By Kyoko Scanlon, DNR Forest Pathologist, Kyoko.Scanlon@wisconsin.gov or 608-235-7532
It’s April, but in much of Wisconsin the weather doesn’t seem to have gotten the message.
You may be wondering if the oak harvesting restriction that started on April 1 (south of the tension zone) and will start on April 15 (north of the tension zone) might be pushed back due to unusually cold temperatures.
Even with unusually cold springs, we remain consistent with the same general messages: “Stop pruning in April” and “Avoid harvesting in April (south of the tension zone).” We do this for the following reasons:
- It is difficult to spread the word in a timely manner about when to begin the restrictions. Often when spring comes late, it arrives suddenly; in those cases, before we know it, we’ve entered the high-risk period.
- We want to be consistent in stressing the messages of the existing oak harvesting guidelines, so that the public is aware of them.
That said, the oak harvesting guidelines allow flexibility at the stand level when the landowner/property manager and other affected parties (foresters, loggers, etc.) all agree on modifications based on local information (temperature data, etc.). “Unusual weather patterns in early spring” is listed as one of the modifications in the oak harvesting guidelines.
There is an online interface tool that provides users with oak wilt pruning/harvesting recommendations based on the emergence status of the two most important insects that transmit oak wilt in Wisconsin. The tool uses a Growing Degree Day model constructed from insect trapping data (Jagemann et al., 2018) to provide guidance to reduce the risk of oak wilt introduction at the beginning of the high-risk period. Consult your regional Forest Health Specialist to get help interpreting results.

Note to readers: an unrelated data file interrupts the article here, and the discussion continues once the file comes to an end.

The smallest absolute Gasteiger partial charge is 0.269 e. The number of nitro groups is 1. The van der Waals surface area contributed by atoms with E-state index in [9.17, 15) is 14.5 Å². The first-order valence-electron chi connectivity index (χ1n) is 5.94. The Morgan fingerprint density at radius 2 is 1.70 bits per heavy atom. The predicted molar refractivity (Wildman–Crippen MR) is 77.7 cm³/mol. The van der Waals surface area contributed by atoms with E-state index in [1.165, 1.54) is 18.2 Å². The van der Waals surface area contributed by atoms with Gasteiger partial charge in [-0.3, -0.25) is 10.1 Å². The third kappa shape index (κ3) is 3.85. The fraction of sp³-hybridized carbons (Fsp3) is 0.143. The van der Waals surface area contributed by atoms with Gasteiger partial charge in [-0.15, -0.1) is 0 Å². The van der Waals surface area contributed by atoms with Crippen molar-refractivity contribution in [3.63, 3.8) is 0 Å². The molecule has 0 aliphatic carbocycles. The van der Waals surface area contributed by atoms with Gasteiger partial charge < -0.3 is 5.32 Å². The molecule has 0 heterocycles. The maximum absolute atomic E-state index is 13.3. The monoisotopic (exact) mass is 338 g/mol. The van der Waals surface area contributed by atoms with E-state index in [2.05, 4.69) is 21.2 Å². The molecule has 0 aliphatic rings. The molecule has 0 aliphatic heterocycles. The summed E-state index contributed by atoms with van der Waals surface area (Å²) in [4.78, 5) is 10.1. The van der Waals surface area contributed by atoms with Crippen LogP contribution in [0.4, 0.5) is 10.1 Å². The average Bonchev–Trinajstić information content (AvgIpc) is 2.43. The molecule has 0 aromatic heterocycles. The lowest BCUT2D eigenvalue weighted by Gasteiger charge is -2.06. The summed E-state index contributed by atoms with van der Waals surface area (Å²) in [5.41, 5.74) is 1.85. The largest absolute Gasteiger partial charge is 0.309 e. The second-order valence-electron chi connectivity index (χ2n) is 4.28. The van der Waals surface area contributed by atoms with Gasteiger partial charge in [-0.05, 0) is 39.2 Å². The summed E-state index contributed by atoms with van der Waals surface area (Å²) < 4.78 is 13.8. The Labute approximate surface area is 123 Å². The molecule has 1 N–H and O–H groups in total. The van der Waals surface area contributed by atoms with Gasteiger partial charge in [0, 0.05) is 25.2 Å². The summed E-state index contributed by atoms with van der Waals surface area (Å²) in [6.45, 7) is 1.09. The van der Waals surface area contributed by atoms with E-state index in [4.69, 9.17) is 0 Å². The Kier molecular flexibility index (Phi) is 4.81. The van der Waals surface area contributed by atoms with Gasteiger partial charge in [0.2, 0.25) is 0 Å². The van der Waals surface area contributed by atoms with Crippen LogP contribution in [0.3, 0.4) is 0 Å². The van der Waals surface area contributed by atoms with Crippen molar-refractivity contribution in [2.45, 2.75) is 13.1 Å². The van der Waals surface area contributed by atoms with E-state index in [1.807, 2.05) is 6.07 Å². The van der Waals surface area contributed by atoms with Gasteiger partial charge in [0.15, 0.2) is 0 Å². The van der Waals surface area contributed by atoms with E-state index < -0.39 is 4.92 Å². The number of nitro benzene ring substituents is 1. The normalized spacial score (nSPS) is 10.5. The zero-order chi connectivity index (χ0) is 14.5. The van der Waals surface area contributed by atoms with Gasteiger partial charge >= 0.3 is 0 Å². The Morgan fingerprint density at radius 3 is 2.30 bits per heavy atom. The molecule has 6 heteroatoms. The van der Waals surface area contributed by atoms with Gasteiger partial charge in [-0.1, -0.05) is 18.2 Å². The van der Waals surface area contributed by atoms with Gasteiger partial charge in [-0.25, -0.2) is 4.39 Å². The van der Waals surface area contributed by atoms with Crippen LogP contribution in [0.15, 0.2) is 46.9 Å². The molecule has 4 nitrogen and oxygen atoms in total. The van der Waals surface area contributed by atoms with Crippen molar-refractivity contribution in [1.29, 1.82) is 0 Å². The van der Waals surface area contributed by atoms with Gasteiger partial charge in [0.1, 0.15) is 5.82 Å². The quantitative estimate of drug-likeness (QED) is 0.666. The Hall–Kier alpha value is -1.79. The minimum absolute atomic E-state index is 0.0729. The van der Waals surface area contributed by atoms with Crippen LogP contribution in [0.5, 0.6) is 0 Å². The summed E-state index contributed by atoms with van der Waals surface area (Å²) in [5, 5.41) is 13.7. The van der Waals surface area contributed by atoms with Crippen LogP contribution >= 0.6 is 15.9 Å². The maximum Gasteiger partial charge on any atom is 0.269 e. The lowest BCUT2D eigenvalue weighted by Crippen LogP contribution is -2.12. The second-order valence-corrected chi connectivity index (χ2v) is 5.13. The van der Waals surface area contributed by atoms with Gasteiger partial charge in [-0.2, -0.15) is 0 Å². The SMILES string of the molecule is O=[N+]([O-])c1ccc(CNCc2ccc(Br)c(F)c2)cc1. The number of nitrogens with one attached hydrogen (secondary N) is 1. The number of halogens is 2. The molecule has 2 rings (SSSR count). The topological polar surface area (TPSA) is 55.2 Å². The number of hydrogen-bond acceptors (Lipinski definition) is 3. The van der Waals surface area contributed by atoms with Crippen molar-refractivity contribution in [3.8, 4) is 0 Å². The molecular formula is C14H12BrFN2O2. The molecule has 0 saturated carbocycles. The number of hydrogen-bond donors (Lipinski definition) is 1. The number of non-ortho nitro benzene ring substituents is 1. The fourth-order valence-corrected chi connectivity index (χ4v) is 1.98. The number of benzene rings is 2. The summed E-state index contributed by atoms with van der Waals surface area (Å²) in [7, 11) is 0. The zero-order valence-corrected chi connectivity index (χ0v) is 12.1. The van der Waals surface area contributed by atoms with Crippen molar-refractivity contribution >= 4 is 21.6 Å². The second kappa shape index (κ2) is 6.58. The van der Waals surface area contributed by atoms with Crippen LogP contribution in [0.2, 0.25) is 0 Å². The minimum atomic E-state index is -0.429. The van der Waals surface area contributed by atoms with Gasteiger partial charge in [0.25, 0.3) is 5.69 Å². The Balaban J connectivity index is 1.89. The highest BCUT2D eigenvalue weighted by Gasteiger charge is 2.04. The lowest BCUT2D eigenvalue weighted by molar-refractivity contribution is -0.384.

Because this site provides information based on actual weather data, it is useful to refine the beginning of the period when pruning, wounding and/or harvesting of oaks should be avoided.
When experiencing an unusually cold spring, the landowner/property manager and affected parties should agree on how long to extend harvesting based on the weather situation, comfort with risks involved and relative importance of completing the harvest. When harvesting deadlines are extended, it is important to be aware that stumps are susceptible to oak wilt for up to 72 hours after cutting.
Like any modification, the justification for using the “unusual weather patterns in early spring” modification needs to be documented in the cutting notice/report form. This is Form 2460-001 (Timber Sale Notice and Cutting Report) for public lands and Form 2450-032 (Cutting Notice and Report of Wood Products from Forest Crop and Managed Forest Lands) for Managed Forest Law lands. Guidelines for the forms can be found here.
For example, add a sentence to the comments box saying: “After discussion with the regional forest health specialist and the property manager, the harvesting deadline was extended by one week using Modification 3 in Chapter 3 of the oak harvesting guidelines.”
If you have regional or site-specific questions on this issue, please contact your regional Forest Health Specialist.